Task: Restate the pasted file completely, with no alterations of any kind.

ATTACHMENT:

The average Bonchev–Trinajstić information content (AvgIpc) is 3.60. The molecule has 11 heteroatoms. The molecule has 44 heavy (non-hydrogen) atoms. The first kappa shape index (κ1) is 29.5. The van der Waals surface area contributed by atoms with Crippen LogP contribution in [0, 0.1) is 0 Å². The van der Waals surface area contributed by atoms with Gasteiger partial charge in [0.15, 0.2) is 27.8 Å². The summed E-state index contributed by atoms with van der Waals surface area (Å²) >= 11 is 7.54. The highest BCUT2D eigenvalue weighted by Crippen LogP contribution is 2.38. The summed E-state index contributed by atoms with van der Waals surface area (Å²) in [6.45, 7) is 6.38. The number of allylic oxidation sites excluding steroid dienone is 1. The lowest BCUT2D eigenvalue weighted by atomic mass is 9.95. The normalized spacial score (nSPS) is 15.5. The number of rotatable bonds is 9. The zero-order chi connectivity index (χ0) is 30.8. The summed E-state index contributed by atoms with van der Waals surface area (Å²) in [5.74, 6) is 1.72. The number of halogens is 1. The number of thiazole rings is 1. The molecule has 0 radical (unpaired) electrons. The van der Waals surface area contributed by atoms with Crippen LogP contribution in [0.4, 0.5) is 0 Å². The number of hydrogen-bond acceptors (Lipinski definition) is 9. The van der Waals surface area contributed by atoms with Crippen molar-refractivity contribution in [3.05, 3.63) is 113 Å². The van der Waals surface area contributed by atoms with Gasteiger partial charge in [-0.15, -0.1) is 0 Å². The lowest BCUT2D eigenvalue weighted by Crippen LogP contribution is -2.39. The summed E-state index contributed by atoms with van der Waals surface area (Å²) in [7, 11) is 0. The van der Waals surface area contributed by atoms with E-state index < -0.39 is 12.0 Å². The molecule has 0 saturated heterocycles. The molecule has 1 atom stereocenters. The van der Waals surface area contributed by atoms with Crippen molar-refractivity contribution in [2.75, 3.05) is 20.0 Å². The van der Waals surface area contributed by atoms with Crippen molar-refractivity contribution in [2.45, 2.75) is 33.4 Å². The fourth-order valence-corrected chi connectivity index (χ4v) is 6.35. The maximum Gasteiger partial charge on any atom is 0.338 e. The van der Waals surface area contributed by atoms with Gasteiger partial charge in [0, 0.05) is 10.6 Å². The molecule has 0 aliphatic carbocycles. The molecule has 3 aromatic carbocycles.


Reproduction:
The average Bonchev–Trinajstić information content (AvgIpc) is 3.60. The molecule has 11 heteroatoms. The molecule has 44 heavy (non-hydrogen) atoms. The first kappa shape index (κ1) is 29.5. The van der Waals surface area contributed by atoms with Crippen LogP contribution in [0, 0.1) is 0 Å². The van der Waals surface area contributed by atoms with Gasteiger partial charge in [0.15, 0.2) is 27.8 Å². The summed E-state index contributed by atoms with van der Waals surface area (Å²) >= 11 is 7.54. The highest BCUT2D eigenvalue weighted by Crippen LogP contribution is 2.38. The summed E-state index contributed by atoms with van der Waals surface area (Å²) in [6.45, 7) is 6.38. The number of allylic oxidation sites excluding steroid dienone is 1. The lowest BCUT2D eigenvalue weighted by atomic mass is 9.95. The normalized spacial score (nSPS) is 15.5. The number of rotatable bonds is 9. The zero-order chi connectivity index (χ0) is 30.8. The summed E-state index contributed by atoms with van der Waals surface area (Å²) in [5.74, 6) is 1.72. The number of halogens is 1. The number of thiazole rings is 1. The molecule has 0 radical (unpaired) electrons. The van der Waals surface area contributed by atoms with Crippen LogP contribution in [0.4, 0.5) is 0 Å². The number of hydrogen-bond acceptors (Lipinski definition) is 9. The van der Waals surface area contributed by atoms with Crippen molar-refractivity contribution in [3.05, 3.63) is 113 Å². The van der Waals surface area contributed by atoms with Gasteiger partial charge in [-0.15, -0.1) is 0 Å². The lowest BCUT2D eigenvalue weighted by Crippen LogP contribution is -2.39. The summed E-state index contributed by atoms with van der Waals surface area (Å²) in [7, 11) is 0. The van der Waals surface area contributed by atoms with E-state index < -0.39 is 12.0 Å². The molecule has 0 saturated heterocycles. The molecule has 1 atom stereocenters. The van der Waals surface area contributed by atoms with Crippen molar-refractivity contribution in [2.75, 3.05) is 20.0 Å². The van der Waals surface area contributed by atoms with Crippen molar-refractivity contribution in [2.45, 2.75) is 33.4 Å². The fourth-order valence-corrected chi connectivity index (χ4v) is 6.35. The maximum Gasteiger partial charge on any atom is 0.338 e. The van der Waals surface area contributed by atoms with Gasteiger partial charge in [0, 0.05) is 10.6 Å². The molecule has 0 aliphatic carbocycles. The molecule has 3 aromatic carbocycles.